Sun Takes the Linux Plunge
Sun Microsystems Inc.s decision to Linux-ize its development tool sets is the latest sign of the maturity of the Linux platform. But that doesnt mean users are ready for Suns Linux tools.
Sun announced at LinuxWorld here last week that it is taking a new plunge into the tools realm as it prepares to compete with more-established commercial Linux tool providers, such as Borland Software Corp. and its Kylix independent development environment for Linux.
"By the end of the year, all the tools will be on Linux, including Suns [Linux-based] Java Desktop System, and including our C and C++ tools," said Jeff Anders, group manager for the Santa Clara, Calif., companys development tools business.
Anders said Suns long-awaited Sun Java Studio Creator, formerly known as Project Rave, will be available on Linux when it ships later this year. In addition, he said, in the second half of the year, Sun will move its Sun Studio line of C, C++ and FORTRAN tools to Linux.
"Linux is certainly a platform customers are asking for, and they want native applications and Java applications," Anders said. "If Sun is to provide a Linux solution, in order for it to be complete we have to provide the development tools as well."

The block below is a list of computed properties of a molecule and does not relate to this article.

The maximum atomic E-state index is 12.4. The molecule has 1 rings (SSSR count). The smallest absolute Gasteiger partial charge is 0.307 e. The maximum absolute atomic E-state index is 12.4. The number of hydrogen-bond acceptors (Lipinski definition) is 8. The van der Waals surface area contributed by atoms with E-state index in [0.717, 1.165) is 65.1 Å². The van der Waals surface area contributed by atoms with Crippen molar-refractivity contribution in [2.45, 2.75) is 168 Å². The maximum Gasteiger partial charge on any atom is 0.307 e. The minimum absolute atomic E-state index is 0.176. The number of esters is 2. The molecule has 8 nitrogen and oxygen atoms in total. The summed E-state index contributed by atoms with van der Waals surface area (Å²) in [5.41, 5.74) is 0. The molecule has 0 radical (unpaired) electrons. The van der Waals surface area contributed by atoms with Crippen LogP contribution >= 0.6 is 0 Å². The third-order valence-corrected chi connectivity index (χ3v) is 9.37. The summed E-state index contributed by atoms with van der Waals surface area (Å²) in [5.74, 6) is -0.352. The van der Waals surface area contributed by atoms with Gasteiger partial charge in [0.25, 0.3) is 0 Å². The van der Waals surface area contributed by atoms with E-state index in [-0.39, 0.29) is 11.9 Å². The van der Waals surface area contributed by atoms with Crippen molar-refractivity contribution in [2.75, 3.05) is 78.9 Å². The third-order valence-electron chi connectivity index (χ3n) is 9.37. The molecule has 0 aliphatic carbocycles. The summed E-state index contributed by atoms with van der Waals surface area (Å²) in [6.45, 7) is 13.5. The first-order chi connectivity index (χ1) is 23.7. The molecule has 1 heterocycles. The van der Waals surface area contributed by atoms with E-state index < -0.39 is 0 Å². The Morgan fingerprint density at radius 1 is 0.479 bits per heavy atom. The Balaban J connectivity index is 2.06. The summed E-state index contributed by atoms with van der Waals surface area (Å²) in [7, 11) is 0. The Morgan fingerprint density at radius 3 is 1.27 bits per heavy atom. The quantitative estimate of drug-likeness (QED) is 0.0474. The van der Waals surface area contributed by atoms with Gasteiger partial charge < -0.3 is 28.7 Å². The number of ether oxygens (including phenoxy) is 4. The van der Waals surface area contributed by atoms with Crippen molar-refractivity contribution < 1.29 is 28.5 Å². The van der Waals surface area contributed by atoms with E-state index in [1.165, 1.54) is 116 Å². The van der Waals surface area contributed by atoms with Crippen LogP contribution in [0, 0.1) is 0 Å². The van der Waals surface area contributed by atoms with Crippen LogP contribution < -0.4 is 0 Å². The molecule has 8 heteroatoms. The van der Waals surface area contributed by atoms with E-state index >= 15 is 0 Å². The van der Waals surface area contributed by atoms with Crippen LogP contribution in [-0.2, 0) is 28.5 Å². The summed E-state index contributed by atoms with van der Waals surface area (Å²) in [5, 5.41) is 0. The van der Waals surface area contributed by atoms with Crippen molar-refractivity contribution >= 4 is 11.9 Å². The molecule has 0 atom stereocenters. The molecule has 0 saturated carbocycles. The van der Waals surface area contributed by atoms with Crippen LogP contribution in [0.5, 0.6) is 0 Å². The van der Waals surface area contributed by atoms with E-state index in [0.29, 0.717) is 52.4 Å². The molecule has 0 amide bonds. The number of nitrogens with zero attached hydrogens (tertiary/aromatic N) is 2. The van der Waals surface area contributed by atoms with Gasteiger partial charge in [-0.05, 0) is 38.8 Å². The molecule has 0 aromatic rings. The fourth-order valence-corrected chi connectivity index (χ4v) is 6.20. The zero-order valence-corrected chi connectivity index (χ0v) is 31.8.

Suns recently announced Sun Java Studio Enterprise and Sun Java Studio Creator are scheduled for midyear release. In addition, NetBeans 3.5.1 is available for Linux, and the upcoming NetBeans 3.6 and Sun Java Studio Mobility will be made available for Linux. Sun Java Studio Standard 5.1 supports Red Hat Inc.s Red Hat Linux 7.2.
"Early-stage [Linux] developers are self-sufficient, command-line gurus," said Zack Urlocker, vice president of MySQL Inc., in Menlo Park, Calif. "As Linux is becoming more widespread, we are seeing an area where developers are looking for more visual tools."
Suns Linux Tool Support
Some developers are not sold on Suns efforts. "There are many development tools already for Linux, many of them included in the basic distributions out there," said Michael Hines, a systems programmer at a large Midwestern university. "To me, it illustrates the confused state Sun Microsystems is in. I dont think theyve quite figured out where they fit in the new computing paradigm. I do think they need to figure it out quickly. Many places are considering replacing Unix, Solaris, Sun OS and other nix-flavored systems with racks of Linux clusters or with Linux mainframe clusters."
"When I last used Solaris, I had to load about 100 free or open-source packages onto it just to make it useful," said Warren Postma, an independent software developer in Toronto. "The GNU C Compiler and other GNU programming tools are far easier, at least for me, to work with than Suns proprietary C compilers, and other tools, and the same goes for the GNU shell and every other GNU piece of software I could find. By the time you load all that stuff onto Solaris, its Solaris that looks like the poor cousin."